“We left for this,” Gabe voiced what everyone was thinking. They might have had no choice, but some run-down old mansion didn’t seem like the salvation they’d been looking for.
Tye stretched his lean muscles out. “Looks like a piece of shit.”
“I can hear you,” Washington said. He had ambled up to the entrance and was prying the the front door open.
“We know,” Gabe said with a grin. “Doesn’t change the appearance of this place.”
“I’ll have you know that I have had this home since just after the turn of the nineteenth century,” Washington said, turning his nose up at them. “It has come a long way since 1805.”
Reyna’s mouth fell open. She sometimes forgot how old vampires could be. Beckham was so young for a vampire and yet he still was sixty-seven. The thought hit her like a sucker punch to the stomach. Past tense. He’d been so young. He had been sixty-seven. He was no longer.
She squeezed her eyes shut and rode out the pain until it subsided. It was easier in the moments when she didn’t have to think about the immediate consequences of him being gone. It was hard to wrap her brain around the fact that he wasn’t about to walk up the drive with his usual stoic look and burning broody passion.
“Hey,” Meghan said, placing a hand on her shoulder. “You okay?”
Reyna didn’t want to think or talk about her feelings. “Let’s just get inside.”
She followed Washington into the cavernous interior of his wicked turn-of-the-nineteenth-century mansion. The foyer had vaulted ceilings that reached up to an impossible height. It was dark inside and when Washington reached for the lights, only a few flickered on, casting the entire place with an eerie glow.
“Creepy,” Reyna whispered.
“You can say that again,” Gabe said behind her.
“I thought you were bringing us to a rebel operation,” Tye said. “If you haven’t been here in fifteen years, what are we going to do here?”
“I have not been here, but I have a colleague who has been maintaining the premises since I joined Elle. It will suffice for the time being. Now, follow me,” Washington said.
Gabe and Meghan exchanged a look before pulling out their cellphones to use as flashlights. With the entrance fully illuminated, they could see the layers of dirt that said no one had stepped foot in here for years. It certainly didn’t look maintained.
Washington pulled open an enormous wooden door that led from the historic foyer into a gorgeous and stately living area. The furniture was carefully preserved beneath sheets and the windows were covered to keep the light out, presumably to save the antique artwork lining the walls. Reyna felt as if she had stepped back in time.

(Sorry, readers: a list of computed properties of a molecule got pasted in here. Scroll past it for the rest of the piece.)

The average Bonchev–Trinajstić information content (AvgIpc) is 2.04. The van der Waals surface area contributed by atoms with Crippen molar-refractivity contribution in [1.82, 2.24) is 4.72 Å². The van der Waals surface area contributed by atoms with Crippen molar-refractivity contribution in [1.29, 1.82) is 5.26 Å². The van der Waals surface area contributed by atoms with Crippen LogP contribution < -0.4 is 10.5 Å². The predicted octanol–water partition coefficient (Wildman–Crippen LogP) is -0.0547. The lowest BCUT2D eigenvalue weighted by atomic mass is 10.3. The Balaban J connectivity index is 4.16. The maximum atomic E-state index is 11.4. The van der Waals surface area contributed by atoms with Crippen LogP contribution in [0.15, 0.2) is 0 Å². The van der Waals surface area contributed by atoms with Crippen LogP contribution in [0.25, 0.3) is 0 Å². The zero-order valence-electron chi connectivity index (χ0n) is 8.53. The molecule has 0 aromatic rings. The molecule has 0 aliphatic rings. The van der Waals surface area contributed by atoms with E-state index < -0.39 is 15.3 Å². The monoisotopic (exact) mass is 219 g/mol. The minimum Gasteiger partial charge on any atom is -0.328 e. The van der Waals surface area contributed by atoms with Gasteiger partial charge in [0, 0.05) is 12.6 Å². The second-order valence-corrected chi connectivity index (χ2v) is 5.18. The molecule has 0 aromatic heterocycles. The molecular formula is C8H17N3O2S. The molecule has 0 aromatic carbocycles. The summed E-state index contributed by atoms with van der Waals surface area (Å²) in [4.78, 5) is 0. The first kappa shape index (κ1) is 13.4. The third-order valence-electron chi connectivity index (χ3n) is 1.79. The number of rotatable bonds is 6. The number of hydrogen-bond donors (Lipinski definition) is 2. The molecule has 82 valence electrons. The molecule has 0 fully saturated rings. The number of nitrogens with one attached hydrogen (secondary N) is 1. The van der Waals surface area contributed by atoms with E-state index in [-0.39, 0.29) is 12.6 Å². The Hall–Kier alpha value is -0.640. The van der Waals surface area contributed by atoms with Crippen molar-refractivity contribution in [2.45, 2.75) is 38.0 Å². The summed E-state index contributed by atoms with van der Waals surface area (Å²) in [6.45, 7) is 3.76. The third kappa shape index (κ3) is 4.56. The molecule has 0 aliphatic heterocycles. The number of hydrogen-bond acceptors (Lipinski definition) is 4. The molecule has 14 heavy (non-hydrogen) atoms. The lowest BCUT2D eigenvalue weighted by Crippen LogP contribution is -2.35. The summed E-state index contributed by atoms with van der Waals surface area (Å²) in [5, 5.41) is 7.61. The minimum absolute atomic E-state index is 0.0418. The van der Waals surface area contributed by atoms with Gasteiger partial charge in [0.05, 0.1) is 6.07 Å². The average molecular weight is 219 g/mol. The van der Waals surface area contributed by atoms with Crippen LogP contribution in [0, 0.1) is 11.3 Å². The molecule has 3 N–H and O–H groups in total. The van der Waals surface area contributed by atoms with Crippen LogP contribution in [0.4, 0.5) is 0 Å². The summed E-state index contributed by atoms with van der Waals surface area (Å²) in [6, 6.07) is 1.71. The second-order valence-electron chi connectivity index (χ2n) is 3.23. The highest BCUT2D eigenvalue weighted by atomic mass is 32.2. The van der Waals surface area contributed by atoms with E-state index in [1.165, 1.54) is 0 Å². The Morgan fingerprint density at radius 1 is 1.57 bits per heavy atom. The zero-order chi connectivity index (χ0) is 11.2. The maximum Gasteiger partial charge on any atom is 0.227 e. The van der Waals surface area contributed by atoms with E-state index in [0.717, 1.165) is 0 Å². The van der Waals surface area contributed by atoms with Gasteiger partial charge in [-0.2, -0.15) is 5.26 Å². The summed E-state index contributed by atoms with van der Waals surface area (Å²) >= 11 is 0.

They toured the mansion, finding thirteen bedrooms on the second floor. The third floor was one big suite. Though the tree falling in clearly disrupted that. When Washington showed them the basement, Reyna was expecting a dark dungeon or prison or something equally medieval. But no…the basement was a fully finished medical lab with all the equipment he’d had back at the bunker. Plus, a store of firearms, communication devices, and pretty much everything else they would need to pick up where they’d left off.
“I’ve never worried much about upkeep in the main parts of the house, but the basement was completely refitted in recent years.” Washington seemed more comfortable now that he was back in a lab, downstairs, and away from the memory of his dead wife, upstairs. “All of my research has been uploaded to the servers, and the lab was created as a just-in-case option.”
“Wow,” Gabe said, admiring the impressive gun collection, “appearances are deceiving.”
“I’m glad that I pass your muster,” Washington said dryly.
Gabe tipped him a two-finger salute.
“I think that we should all pick rooms and clean up. I have superior olfactory and can tell you that everyone needs a shower,” Washington said with a small smile. “I will contact Genevieve to come by with food.”
“You trust her?” Meghan asked.
“She has been taking care of this house longer than you have been alive. She’s trustworthy.”
“All right,” Meghan agreed. “A shower sounds nice.”
Gabe, Tye, and Meghan immediately fell into a sense of normalcy, arguing among themselves over which bedroom to take. Reyna didn’t really care. They all seemed extravagant.
Washington stopped her on her way toward the stairs. “Reyna…”
“Beckham had been here before…in the past. Before I abandoned the place, he had a room here.” Reyna’s heart constricted at the words. “I thought you’d want to stay there.”
Reyna nodded, unable to form words.
“Turn left and it’s the room at the end of the hall.”
“Thank you,” she choked out.
“I am terribly sorry for your loss. Beckham was a good vampire. A great man. He…he deserved better than William Harrington,” Washington said. “As long as I was friends with William, I never knew him to get his hands dirty. He must have felt very threatened by you to do something so out of character.”